Monday, January 9, 2012

Mozart and the Marsh

Except for shorebirds that disappear into it and trees that grow on the far side of it, Fripp Island marsh in January has the look of a Kansas wheat field in July, like a musical variation on a theme.  But I think the marsh harbors more secrets than a wheat field, due to its never getting run over by a combine.

Fripp Island marsh cropped to wheat field

Fuller view from Peggy Yaya's deck

Whenever I return to the arrogant landscape of my birth, the big sky and flat terrain bellow without shame, "You know, don't you, that Kansas represents the standard topography from which all other landforms are mere variations?"  Mere.  Simple, ordinary, minor. 

Mozart composed fourteen piano variations on the simple French tune known to English-singing children as Twinkle Twinkle Little Star.  Like landforms, not one of them is mere.  Musically speaking, each is magnificent as a geological terrain.  A prairie, a marsh, a foothill, a mountain, a canyon, a cliff, a forest, a dessert, a swamp, a mesa, a beach, a reef, a rock, or a dune, to name fourteen of them. To listen to Mozart's variations is to experience fourteen musical moments of pleasure.  Almost enough for a lifetime.   If any of my family ever reads this, Mozart's Variations on Twinkle would be suitable funeral music for me.  And don't forget Chopin's Opus 39, Number 2, played only by Arthur Rubenstein, no one else.  Just saying.

Three pelicans flying low over the marsh started this reminiscence, wings pumping in unison, bodies remaining level.  They vanished into the grass without a trace, later to emerge like a new idea.  The secrets of the marsh are beginning to reveal themselves.  Chapter one of forty-four down.  dkm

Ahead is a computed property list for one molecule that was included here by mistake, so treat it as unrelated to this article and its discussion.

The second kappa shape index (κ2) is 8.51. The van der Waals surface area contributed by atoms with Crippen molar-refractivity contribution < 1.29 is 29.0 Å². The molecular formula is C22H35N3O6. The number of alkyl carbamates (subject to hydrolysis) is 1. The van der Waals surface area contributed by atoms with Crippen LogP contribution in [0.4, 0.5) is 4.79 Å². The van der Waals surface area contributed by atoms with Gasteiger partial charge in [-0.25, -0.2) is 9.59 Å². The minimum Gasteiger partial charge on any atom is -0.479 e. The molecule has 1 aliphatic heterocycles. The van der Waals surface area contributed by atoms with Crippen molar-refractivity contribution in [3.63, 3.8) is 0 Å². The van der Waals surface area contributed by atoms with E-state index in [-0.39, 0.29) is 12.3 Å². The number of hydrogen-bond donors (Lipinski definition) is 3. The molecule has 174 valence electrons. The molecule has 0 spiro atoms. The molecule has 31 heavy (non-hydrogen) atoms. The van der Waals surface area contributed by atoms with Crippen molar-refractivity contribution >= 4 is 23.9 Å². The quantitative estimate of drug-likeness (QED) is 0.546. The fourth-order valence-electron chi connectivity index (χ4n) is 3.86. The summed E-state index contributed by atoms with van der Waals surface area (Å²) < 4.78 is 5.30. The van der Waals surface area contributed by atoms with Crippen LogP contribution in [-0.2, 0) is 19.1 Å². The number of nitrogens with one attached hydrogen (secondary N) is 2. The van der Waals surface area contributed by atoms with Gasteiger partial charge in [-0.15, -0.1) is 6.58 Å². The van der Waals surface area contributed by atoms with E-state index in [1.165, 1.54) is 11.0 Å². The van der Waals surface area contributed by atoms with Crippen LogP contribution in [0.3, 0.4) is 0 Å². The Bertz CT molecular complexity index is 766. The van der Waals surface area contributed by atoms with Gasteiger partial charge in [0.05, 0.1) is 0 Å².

Doesn't actually go with this post, but cool shadows on the marsh, not?  JR will like this:-)

6 comments:

bibi said...

I feel peace in my soul reading this post, looking at your photo and imagining the sounds of the day.

Jane Robertson said...

Lovely post :-)

Marsh makes me think of England, Dickens (Romney Marsh?). I suspect that marsh pleasures reveal themselves slowly - not necessarily dramatically but satisfyingly.

I love the image of the low-flying pelicans... (we don't have pelicans).

And yes to the shadows!!!

PS Christchurch city was built on a swamp (sort of another word for marsh?). One of the reasons for the extent of earthquake damage...

dkm said...

How interesting about Christchurch. More on the pelicans later in the month. The shadow photo was crying your name. How is life without Rosie?

NicoleB said...

I love the way you (or the marsh ;-)) describe the way of all other forms in nature coming from the flat land.
Never thought of it that way.
It's for sure a beautiful, intriguing landscape!
The place we (usually) live at in Hungary is all flat too, never boring though :-)

dkm said...

Ahhhh----life is never boring!

Niki said...

I love the sound of marshy secrets :)

One of the best bits when horse riding along the beach was to pop over the sandhills and visit the swamp.